Mike Lee, the Pablo Center’s Workforce Development and Community Outreach manager, serves as the primary influence on the construction of the face shields, as he proposed the idea of repurposing equipment from the Pablo Center.

The Spectator reached out to Lee, but he was not available for comment.

The Pablo Center currently utilizes two Prusa MK3S printers obtained through previous funds provided to the center. These printers currently reside at Lee’s home as he develops shields on a daily basis.

Suzali said the university volunteers print out the individual visor parts to then send over to other volunteers who assemble the shield. Her specific role ensures that the university 3D printers are producing the parts in a continual stream.

“The shield takes about one to two hours to print,” Suzali said. “I come into school and make sure there is a continuous cycle of things being printed throughout the day. I am on campus most of the day, I do my (school) work and I also do that every hour or two.”

Holmen said he consistently values the safety of volunteers who are working alongside the Chippewa Valley Makers. By clarifying the precaution standards of face shield construction, it can ensure a safer product for the end user, Holmen said.

“We are assuming that everyone is a carrier COVID-19,” Holmen said. “Because the last thing you want to do when you are trying to protect medical professionals and first responders, is to get them sick. We have about 25 people that are bringing in parts periodically and we have standards for how the parts are handled and how they are packaged to minimize contamination.”

The Pablo Center Robotics Club and Eau Claire Children’s Museum are additional local businesses that have donated their own 3D printers and volunteer services towards the pandemic.

Suzali said she has been able to visualize the direct impact she and other volunteers have made towards the healthcare industry.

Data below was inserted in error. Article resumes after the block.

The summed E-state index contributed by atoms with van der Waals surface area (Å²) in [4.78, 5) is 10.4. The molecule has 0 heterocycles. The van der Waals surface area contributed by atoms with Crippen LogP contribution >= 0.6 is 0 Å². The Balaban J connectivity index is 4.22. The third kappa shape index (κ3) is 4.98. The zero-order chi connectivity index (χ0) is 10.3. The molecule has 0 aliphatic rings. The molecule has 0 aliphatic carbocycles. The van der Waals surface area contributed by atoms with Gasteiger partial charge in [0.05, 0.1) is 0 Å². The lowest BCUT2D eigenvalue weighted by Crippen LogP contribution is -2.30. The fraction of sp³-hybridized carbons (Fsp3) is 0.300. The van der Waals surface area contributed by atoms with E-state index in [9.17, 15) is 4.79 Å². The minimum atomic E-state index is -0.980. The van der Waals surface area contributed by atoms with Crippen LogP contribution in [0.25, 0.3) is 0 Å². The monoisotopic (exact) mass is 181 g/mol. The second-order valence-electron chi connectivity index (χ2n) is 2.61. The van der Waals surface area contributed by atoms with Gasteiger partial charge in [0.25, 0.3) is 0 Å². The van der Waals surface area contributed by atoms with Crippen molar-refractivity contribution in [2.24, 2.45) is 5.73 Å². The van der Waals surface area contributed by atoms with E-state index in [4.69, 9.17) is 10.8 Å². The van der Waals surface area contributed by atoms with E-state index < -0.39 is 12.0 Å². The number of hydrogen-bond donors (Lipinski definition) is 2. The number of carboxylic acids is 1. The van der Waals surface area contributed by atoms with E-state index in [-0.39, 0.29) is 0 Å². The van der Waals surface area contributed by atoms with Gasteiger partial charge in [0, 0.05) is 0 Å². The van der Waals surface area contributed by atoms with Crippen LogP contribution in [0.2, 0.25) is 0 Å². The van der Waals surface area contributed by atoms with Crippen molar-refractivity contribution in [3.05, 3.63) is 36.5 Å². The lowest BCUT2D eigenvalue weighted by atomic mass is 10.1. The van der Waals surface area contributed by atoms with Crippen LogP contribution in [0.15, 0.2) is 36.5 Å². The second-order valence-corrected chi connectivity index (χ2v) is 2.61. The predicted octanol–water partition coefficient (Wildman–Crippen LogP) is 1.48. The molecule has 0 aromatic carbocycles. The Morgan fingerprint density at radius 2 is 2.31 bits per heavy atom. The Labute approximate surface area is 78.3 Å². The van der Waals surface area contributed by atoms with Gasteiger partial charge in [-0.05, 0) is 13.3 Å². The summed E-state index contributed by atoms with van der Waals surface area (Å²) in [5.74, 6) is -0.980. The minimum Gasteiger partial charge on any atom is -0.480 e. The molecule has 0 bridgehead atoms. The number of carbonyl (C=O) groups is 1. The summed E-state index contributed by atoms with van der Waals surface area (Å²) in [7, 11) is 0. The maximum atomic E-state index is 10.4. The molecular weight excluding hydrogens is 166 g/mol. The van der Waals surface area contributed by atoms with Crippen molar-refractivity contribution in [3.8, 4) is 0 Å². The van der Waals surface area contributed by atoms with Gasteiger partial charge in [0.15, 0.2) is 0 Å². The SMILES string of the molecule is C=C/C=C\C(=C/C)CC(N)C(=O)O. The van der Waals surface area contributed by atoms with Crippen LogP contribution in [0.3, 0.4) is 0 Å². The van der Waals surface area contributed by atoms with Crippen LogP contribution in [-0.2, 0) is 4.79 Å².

“A police officer actually came by and asked if we could build face shields for his department, (UW-Eau Claire) nurses also asked if we can provide masks for them,” Suzali said. “It is highly wanted and highly needed and by helping out just a little bit, it is going a long way.”

Holmen said that, as the demand for face shields continues, he is in search of smaller and local organizations — such as nursing homes and other nursing facilities — that would benefit from the resource.

“I have a feeling that there are many smaller organizations that need this that we are unaware of or don’t have contact with yet,” Holmen said. “We are trying to get as much publicity on our effort as we can so that people know it’s available, it is free and we want to get it to you.”

To request personal protective equipment from the Chippewa Valley Makers, apply here.

Suzali said despite the uncertainty caused by the pandemic, there are ways to help out others during this time, even within the isolation of your room.

“I highly encourage anyone to do whatever they can to help out, it makes you feel like you are a part of something bigger,” Suzali said. “In my case, I feel that I am.”

If you are a student who lives in the Eau Claire area and are interested in volunteering towards the production of healthcare equipment, apply here on Handshake by Friday, April 17. 

Nelson can be reached at [email protected]